Last Updated Friday, December 03, 2021, at 9:23 AM
Every Friday, The Criminal Lawyer Group publishes a digest of the latest federal prosecutions nationally. Our goal is to keep the public informed as to recent events in federal courts around the country.
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FRIDAY, December 03, 2021
The January 6 Capitol Breach Continues to Loom Large
This week’s most prominent new criminal cases seem to follow several patterns, but there has been no pattern more alarming and more noticeable than cases related to the Capitol Breach that happened back on January 6, 2021, during the waning days of the previous president’s administration. Apparently, there were many people at the Capitol on that day, and it’s taking a while to sort everything out.
In the nearly 11 months since Jan. 6, more than 675 people have been arrested in nearly all 50 states for crimes related to the breach of the U.S. Capitol. That number includes over 210 individuals charged with assaulting or impeding law enforcement. The investigation remains ongoing.
In one of those cases, three men from New York were arrested on Nov. 26 for crimes related to the January 6, 2021, Capitol Breach, which attempted to disrupt a joint session of Congress that was intended to count the electoral votes from the 2020 presidential election. Gregory Purdy, 23, of Hopewell Junction, and his uncle, Robert Turner, 39, of Poughkeepsie, have been charged with civil disorder and assaulting, resisting, or impeding certain officers, along with other charges.
Purdy’s brother, Matthew Purdy, 22, also of Hopewell Junction, has been charged with misdemeanor offenses. Gregory and Matthew Purdy were arrested on Nov. 10, 2021, and Robert Turner was arrested on Nov. 22, 2021. All were released pending further proceedings.
According to documents filed in court in his case, video footage shows Gregory Purdy, his brother Matthew, and his uncle, Robert Turner, actively working with a group standing just outside the U.S. Capitol, opposite a group of police officers who were attempting to protect the building. Based on the footage, at approximately 2:01 p.m., Gregory Purdy and Turner could be seen with a crowd pushing the police line, with both men contacting police.
Both Purdys and Turner entered the Capitol at approximately 2:13 p.m. and remained there for several minutes, at least. About an hour later, Gregory Purdy could be seen telling officers outside the Capitol, “We’re on the same team. You don’t have to take these orders.”
A couple days following the Purdy arrest, on Nov. 29, 2021, a California man, Edward Badalian, 27, of Los Angeles, was also arrested, this time for conspiracy and several other crimes related to the January 6 Capitol Breach, which disrupted a joint session of Congress as it ascertained and counted the electoral votes related to the presidential election.
Badalian has been charged in an indictment with conspiracy, obstruction of an official proceeding and aiding and abetting, tampering with documents or proceedings, and other offenses. The indictment was unsealed Nov. 29 in the District of Columbia. Badalian was arrested on Nov. 17 in Los Angeles and made his initial court appearance in the Central District of California. He was arraigned on Nov. 23.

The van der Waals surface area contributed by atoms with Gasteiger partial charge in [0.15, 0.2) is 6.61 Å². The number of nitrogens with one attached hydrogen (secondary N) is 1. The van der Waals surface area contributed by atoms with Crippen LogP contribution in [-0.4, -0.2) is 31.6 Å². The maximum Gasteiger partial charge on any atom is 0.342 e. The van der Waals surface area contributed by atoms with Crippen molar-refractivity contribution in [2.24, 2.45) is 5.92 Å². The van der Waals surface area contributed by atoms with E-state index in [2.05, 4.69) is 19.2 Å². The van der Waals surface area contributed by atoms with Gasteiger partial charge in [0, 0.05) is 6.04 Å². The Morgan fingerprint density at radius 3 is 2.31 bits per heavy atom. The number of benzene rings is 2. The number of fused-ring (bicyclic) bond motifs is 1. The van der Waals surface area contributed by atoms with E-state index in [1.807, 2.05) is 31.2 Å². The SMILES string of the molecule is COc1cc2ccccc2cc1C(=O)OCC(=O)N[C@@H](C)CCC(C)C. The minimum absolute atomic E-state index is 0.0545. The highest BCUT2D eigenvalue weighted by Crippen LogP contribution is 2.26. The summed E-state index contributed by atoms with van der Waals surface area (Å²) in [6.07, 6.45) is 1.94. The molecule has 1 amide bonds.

The day after Badalian was arrested, on Nov. 30, a Rhode Island man, Timothy Desjardins, 35, of Providence, was also arrested after he was charged with assaulting law enforcement with a dangerous weapon and other crimes related to the breach of the U.S. Capitol on Jan. 6, which disrupted a joint session of the U.S. Congress that was in the process of ascertaining and counting the electoral votes related to the presidential election.
Desjardins has been charged with engaging in physical violence in a restricted building or grounds, civil disorder, and assaulting, resisting, or impeding law enforcement officers with a dangerous weapon, among other charges. The criminal complaint was unsealed yesterday in the District of Columbia. Desjardins is in custody in Rhode Island on unrelated charges and will make his initial court appearance in this case on a date yet to be scheduled.
Protecting Women and Children from Sexual Assault
Criminal Courts Dealing a Lot with Firearms Violations
The criminal courts also dealt with many violations of gun laws designed to keep people safe. For example, an Alabama case led to the indictment of 11 people for their roles in a scheme to straw purchase numerous firearms. The indictments were announced by the U.S. Attorney for the Northern District of Alabama, Prim F. Escalona, along with ATF Special Agent in Charge, Mickey French.
According to the 14-count indictment, between September and December 2020, multiple handguns were purchased by straw purchasers from licensed firearms dealers located in Tuscaloosa County. Adrian Benito Carter, 26, of Tuscaloosa, is charged in 13 counts with being a felon in possession of a firearm, engaging in the business of selling firearms without a license, making a false statement during the purchase of a firearm, and making a false statement for federal firearm licensee records.